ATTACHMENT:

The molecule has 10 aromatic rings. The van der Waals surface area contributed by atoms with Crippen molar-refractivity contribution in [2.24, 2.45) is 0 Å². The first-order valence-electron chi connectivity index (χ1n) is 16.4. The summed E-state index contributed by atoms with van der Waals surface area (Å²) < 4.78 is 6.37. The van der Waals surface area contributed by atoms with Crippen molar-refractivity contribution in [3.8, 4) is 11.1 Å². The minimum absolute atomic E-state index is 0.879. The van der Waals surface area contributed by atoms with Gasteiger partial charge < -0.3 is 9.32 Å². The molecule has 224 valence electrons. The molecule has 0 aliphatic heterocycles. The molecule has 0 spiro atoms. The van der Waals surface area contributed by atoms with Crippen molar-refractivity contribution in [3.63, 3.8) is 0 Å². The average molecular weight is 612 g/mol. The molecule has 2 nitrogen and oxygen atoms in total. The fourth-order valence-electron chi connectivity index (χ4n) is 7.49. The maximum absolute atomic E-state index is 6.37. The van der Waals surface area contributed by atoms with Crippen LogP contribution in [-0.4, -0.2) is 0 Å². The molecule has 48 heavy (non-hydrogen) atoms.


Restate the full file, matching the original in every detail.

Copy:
The molecule has 10 aromatic rings. The van der Waals surface area contributed by atoms with Crippen molar-refractivity contribution in [2.24, 2.45) is 0 Å². The first-order valence-electron chi connectivity index (χ1n) is 16.4. The summed E-state index contributed by atoms with van der Waals surface area (Å²) < 4.78 is 6.37. The van der Waals surface area contributed by atoms with Crippen molar-refractivity contribution in [3.8, 4) is 11.1 Å². The minimum absolute atomic E-state index is 0.879. The van der Waals surface area contributed by atoms with Gasteiger partial charge < -0.3 is 9.32 Å². The molecule has 224 valence electrons. The molecule has 0 aliphatic heterocycles. The molecule has 0 spiro atoms. The van der Waals surface area contributed by atoms with Crippen molar-refractivity contribution in [3.63, 3.8) is 0 Å². The average molecular weight is 612 g/mol. The molecule has 2 nitrogen and oxygen atoms in total. The fourth-order valence-electron chi connectivity index (χ4n) is 7.49. The maximum absolute atomic E-state index is 6.37. The van der Waals surface area contributed by atoms with Crippen LogP contribution in [-0.4, -0.2) is 0 Å². The molecule has 48 heavy (non-hydrogen) atoms.